Working class resentment and the cuts in public education in Arizona

Okay, let me go right to Peter’s comment from yesterday about fixing the system using the Arizona piece as a jumping-off point. I’m going to be talking about the US here. But some of what I say is probably relevant elsewhere as well.

Peter wrote:

…I am interested in learning more about your ideas on how to fix the working class resentment issue, if you are comfortable to share with me…

I am 100% interested in sharing my view. So let me start doing that here.

The Arizona problem

There are a lot of things in that Arizona piece I drew from in the daily just now that bothered me. But what really bugged me is how teachers – effectively working class folks in Arizona – have been hoodwinked while they kept their heads down and nose to the grindstone.

Let me string together the quotes that resonated with me and tell you what I heard.

In the past, the idea of participating in anything that resembled a political movement had repelled [Kelly] Berg. “I would say, ‘Don’t talk to me about politics,’ ” she recalled. “ ‘I think it’s a waste of time.’ ” A 46-year-old lifelong Republican, she called herself a “sleepy voter,” as if she sleepwalked through the voting booth every four years. “I was just voting for the person with an R by their name or not voting.”

This was true even though the Legislature and governor — unified under Republican control since 2009 — cut education spending more than any other state in the wake of the Great Recession. Berg suffered doubly because her husband, a web developer, lost his state job, and now the entire family of six — they have four sons, ages 7 to 13 — was on her health plan, with the premiums cutting her previous take-home pay almost in half. She was working three extra jobs to keep the family afloat, arriving home most nights barely in time to check her kids’ homework and kiss them good night….

In December 2016, the day before Christmas break, Berg heard that her son Mark’s sixth-grade teacher had quit to take a private-sector job for more money, and suddenly she felt that she couldn’t take it anymore…She turned for help to her best friend, Tiffany Bunstein, who followed state politics closely and, like Berg, had been teaching for more than 20 years at Dobson High School in Mesa, a sprawling, demographically diverse suburb east of Phoenix. “I went to Tiffany and said, ‘I want to know what you know,’ ” Berg said.

Bunstein, 47, an active member of the teachers’ union and a Democrat, told her friend that she had once been uninformed, too. “Then when you start paying attention and you see what’s been happening,” she said, “it’s like clearing your glasses: Damn, this is what’s been going on all along?” With Bunstein’s encouragement, Berg began educating herself. She learned basic, and alarming, facts: Arizona ranked 49th in spending per student and seventh from the bottom in average teacher salary: $47,403. It had the highest average class size after Nevada, and amid national alarm over school shootings by troubled youngsters, Arizona school counselors had an average caseload of more than 920 students each, the highest in the country….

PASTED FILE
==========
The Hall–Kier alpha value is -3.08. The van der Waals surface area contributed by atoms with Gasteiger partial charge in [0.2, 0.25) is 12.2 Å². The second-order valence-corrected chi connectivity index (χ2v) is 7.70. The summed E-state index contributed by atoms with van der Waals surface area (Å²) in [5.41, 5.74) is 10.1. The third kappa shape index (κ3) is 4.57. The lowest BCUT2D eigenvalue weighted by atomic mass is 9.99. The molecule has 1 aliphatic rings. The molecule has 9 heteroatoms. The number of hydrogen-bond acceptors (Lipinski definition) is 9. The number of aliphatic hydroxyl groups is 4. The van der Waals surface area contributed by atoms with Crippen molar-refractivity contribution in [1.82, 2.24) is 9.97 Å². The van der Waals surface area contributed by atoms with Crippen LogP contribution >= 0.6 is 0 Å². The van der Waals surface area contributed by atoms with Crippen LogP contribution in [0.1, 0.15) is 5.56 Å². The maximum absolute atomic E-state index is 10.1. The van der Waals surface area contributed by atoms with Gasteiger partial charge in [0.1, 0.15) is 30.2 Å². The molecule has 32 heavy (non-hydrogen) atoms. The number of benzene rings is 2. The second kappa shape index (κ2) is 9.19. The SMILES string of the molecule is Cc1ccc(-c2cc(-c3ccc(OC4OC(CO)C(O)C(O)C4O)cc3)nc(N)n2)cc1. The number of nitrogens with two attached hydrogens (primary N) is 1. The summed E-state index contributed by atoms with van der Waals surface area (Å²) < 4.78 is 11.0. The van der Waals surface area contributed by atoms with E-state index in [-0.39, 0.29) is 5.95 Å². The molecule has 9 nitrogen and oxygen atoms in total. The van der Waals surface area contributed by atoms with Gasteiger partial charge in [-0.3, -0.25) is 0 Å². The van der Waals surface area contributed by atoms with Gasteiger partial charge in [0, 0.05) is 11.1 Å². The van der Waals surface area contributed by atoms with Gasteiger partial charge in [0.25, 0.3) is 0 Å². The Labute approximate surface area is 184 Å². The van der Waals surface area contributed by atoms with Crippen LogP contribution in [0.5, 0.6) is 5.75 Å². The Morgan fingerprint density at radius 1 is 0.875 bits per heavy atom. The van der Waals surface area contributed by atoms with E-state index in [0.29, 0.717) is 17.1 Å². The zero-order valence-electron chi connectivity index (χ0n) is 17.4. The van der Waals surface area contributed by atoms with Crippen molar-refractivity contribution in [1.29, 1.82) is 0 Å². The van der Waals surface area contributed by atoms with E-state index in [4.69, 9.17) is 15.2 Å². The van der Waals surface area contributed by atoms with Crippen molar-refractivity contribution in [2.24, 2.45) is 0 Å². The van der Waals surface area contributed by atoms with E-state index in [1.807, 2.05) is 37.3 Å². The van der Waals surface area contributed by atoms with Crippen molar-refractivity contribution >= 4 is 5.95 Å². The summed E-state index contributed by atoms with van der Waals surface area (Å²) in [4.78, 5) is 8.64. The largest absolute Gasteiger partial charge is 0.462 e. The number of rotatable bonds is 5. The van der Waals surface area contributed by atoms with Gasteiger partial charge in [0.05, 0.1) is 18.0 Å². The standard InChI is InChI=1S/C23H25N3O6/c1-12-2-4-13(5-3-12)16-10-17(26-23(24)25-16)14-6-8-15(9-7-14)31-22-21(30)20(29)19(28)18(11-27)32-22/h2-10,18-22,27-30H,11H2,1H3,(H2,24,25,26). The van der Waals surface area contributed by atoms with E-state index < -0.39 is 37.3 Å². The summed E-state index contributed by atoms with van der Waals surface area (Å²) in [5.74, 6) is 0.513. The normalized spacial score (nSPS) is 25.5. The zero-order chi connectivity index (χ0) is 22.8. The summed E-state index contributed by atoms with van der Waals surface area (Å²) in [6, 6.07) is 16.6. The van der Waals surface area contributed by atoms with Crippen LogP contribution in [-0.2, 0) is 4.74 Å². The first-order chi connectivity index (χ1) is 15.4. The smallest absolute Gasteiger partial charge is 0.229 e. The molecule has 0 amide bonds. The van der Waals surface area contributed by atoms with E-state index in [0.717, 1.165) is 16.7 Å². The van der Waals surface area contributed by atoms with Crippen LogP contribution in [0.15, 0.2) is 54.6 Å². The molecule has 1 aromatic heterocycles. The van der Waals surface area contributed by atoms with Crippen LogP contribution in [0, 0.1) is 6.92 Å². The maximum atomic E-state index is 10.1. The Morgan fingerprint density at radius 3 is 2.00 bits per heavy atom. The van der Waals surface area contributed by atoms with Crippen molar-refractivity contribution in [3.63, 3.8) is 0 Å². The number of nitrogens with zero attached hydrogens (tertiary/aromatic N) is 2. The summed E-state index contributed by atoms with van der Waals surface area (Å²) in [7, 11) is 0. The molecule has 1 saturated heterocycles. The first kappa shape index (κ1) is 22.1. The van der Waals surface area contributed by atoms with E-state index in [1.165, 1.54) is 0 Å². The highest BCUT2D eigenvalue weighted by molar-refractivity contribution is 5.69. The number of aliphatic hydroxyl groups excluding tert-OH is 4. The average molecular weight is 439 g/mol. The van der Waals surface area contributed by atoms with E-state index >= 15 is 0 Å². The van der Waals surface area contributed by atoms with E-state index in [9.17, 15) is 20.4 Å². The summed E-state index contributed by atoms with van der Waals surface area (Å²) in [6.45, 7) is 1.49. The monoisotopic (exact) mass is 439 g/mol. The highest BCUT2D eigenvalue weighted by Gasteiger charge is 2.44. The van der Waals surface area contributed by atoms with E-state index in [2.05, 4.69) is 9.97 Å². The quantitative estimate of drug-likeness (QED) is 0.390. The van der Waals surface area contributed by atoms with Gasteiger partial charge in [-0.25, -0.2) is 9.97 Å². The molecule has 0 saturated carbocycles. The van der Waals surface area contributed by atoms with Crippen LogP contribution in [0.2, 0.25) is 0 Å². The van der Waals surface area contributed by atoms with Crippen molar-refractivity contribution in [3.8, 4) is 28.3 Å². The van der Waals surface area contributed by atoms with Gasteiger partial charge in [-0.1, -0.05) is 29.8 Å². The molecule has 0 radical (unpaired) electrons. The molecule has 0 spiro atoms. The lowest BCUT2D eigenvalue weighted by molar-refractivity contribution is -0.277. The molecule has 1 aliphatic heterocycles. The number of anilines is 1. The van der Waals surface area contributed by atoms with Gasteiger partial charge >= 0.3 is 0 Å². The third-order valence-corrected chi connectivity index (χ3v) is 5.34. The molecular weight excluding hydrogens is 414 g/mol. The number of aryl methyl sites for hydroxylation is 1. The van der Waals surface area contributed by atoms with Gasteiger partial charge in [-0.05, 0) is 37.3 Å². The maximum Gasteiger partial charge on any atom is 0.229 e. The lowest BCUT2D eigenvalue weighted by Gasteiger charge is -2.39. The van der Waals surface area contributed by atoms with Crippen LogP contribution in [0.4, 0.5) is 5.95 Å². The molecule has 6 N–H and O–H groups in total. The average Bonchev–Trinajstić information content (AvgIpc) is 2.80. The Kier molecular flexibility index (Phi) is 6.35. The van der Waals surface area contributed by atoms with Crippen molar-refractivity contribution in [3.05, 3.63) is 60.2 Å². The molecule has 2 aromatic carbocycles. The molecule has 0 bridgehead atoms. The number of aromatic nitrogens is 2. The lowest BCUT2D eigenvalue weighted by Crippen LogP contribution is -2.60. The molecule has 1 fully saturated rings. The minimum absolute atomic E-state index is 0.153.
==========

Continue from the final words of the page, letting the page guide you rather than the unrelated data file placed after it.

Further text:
Translation: Like most regular people, I do my job, care for my family and participate in my community. Those are the things I value. Politics is more abstract – and frankly I have less time to think about it. But now that it is affecting me and my family so deeply and in so many ways, I am diving in — and what I am discovering is deeply troubling.

Making the trains run on time

Kelly Berg has been hoodwinked. She thought that if she did the right things in the right ways, followed the rules and acted like a good citizen, good things would come to her. But through no fault of her own, her whole life was turned upside down, not by natural disaster but by political fiat, by public policy choices – choices her votes helped to enable.

I say hoodwinked because of another passage in the Arizona piece that resonates for me:

Aidan Balt, 31, a high school English teacher and a Republican, had watched all night, growing increasingly distressed. She had been teaching for eight years at a school south of Phoenix where half the students are low income. She took home $2,200 a month, too little to afford to live on her own. She routinely worked 12-hour days and longer, trying to make up for what her students didn’t get from their underfunded school. During the budget negotiations, she met with one of her representatives, a Republican, to tell him in detail why the system needed more revenue. She said he was cordial but told her she didn’t understand the budget.

“You go meet a Republican lawmaker, and they say you don’t know what you’re talking about,” she recalled later, sipping passion-tea lemonade in a Starbucks. “But I do know what I’m talking about. This is something I’m an expert in, something I love and live every day.”

She said she identified strongly with the Republican Party. “I was raised to believe in personal freedom. I was raised around people with guns. I’m pro-life,” she said. “But over time my perception has changed. Politics shouldn’t be polarized. I’m not so black-and-white that I can’t see that sometimes I might have to vote differently because of other issues. For me, all I can do is focus on something I know, and that’s education.”